“I feel that I tried to tell the truth in One-Trick Pony,” Simon said earnestly. “When it came out, I was criticized for playing a character who’s a failure. But my point was that there are a lot of people with talent who don’t succeed. I wasn’t trying to draw a portrait of a guy who didn’t have any talent. He just wasn’t succeeding anymore. The major difference between Jonah and Paul Simon is that I’m just lucky, because people like what I do.”
Obviously, people like what Simon and Garfunkel do together even more. What was it that drove them apart after their final concert in New York’s Forest Hills Tennis Stadium eleven years ago? Nothing specific. They just weren’t getting along.
“It had lost its sense of fun,” Garfunkel recalled. “The juices weren’t flowing. I think when I went off to make Catch-22, Paul was left feeling out of it and uncomfortably dependent. Looking back, I know, too, that I felt envious of Paul’s writing and playing, especially onstage, where I had nothing to do with my hands.” So after that final gig, “We just went our separate ways without ever officially agreeing to disband.”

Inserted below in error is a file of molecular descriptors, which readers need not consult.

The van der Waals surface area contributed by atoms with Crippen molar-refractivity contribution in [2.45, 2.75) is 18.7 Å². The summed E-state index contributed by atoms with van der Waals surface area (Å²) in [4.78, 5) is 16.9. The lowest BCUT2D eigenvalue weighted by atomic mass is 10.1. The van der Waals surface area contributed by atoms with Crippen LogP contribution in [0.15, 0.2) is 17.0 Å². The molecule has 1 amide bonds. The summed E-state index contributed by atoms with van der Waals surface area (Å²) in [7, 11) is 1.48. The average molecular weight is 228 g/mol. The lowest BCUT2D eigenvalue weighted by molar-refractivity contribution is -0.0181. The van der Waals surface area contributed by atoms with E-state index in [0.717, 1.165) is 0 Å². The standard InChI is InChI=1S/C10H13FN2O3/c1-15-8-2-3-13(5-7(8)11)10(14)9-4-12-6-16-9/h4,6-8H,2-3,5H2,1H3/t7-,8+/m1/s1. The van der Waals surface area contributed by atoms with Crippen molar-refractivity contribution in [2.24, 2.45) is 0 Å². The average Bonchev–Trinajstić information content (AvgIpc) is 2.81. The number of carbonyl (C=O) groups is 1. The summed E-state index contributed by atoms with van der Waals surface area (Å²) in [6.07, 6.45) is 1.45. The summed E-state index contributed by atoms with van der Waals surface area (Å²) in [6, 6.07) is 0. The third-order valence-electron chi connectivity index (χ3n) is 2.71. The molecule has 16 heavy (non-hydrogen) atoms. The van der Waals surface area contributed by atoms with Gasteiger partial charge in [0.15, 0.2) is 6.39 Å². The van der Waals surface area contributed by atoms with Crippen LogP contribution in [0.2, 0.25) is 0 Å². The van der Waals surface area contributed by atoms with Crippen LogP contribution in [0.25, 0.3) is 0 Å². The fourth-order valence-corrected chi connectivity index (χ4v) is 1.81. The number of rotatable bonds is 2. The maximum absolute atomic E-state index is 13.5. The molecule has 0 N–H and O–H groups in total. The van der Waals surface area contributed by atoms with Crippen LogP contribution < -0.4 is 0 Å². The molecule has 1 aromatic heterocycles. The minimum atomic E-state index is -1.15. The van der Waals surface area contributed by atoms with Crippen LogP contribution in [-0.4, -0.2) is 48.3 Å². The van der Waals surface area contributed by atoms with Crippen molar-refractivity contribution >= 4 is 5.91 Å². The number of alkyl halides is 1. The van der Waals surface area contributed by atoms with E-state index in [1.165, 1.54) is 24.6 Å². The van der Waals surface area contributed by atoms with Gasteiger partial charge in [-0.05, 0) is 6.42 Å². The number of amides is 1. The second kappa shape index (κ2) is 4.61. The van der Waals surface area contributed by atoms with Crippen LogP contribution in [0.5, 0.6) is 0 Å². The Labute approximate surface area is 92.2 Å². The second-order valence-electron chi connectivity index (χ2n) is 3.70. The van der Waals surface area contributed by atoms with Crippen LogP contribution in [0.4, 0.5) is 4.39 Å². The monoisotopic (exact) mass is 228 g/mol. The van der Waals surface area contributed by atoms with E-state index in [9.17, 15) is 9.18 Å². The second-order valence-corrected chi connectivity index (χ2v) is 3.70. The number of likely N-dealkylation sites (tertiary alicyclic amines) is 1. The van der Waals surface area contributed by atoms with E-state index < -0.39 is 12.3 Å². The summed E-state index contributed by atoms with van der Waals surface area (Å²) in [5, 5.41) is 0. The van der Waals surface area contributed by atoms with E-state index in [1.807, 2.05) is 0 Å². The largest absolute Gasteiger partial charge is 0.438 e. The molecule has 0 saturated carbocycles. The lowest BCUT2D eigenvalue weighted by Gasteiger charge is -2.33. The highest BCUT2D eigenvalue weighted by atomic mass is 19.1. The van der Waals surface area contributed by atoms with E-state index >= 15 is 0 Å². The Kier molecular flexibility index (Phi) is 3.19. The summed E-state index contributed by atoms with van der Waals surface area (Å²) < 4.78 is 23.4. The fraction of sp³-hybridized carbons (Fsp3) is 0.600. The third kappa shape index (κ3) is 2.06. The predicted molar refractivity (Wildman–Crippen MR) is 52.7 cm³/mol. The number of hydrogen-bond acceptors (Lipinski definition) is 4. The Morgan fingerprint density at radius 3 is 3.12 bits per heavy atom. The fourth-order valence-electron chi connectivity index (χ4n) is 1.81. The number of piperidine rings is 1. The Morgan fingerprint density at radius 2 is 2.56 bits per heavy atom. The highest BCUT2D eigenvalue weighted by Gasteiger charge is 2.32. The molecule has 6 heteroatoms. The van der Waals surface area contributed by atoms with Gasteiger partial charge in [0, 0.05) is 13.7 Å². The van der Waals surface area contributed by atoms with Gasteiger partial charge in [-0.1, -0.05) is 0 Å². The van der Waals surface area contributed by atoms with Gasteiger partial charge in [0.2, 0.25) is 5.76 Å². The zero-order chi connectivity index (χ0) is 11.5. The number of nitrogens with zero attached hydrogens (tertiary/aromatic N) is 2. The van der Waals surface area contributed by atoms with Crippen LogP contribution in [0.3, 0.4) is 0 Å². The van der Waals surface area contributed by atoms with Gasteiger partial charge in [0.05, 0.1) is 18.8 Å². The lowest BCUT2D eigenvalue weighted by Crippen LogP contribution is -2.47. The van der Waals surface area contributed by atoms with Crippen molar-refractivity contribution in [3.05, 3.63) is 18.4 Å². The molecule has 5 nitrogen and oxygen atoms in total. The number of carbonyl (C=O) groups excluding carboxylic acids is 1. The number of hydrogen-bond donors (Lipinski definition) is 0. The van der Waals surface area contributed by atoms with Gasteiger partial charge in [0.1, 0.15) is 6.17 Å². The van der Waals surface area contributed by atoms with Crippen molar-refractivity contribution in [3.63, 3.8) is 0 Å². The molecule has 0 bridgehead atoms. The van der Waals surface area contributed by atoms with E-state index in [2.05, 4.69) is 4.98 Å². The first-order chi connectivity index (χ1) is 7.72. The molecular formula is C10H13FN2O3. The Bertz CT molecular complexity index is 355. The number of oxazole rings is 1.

Garfunkel went to Scotland, where he lived on a farm with a woman named Linda Grossman, whom he later married. When he returned to the U.S., he lived on the West Coast. Simon, who was by this time also married — to Peggy Harper — lived in New York. “It was easy for us to keep our distance,” Garfunkel said. “As the years went by, we’d communicate only two or three times a year.”
On occasion, they did attempt to work together again — a duet on an album, a guest appearance at a concert. But the old tensions still tingled. “Typical of our problems,” Garfunkel recalled, “was what happened when I closed my 1977 tour at Carnegie Hall, and invited Paul to sing. Afterward, he was unhappy that I’d brought him out for a duet before the final encore and then closed with ‘Bridge over Troubled Water.’ It pissed him off — and probably rightly so — that it was necessary for my ego that I trv to reclaim the show as mine after we’d sung together.”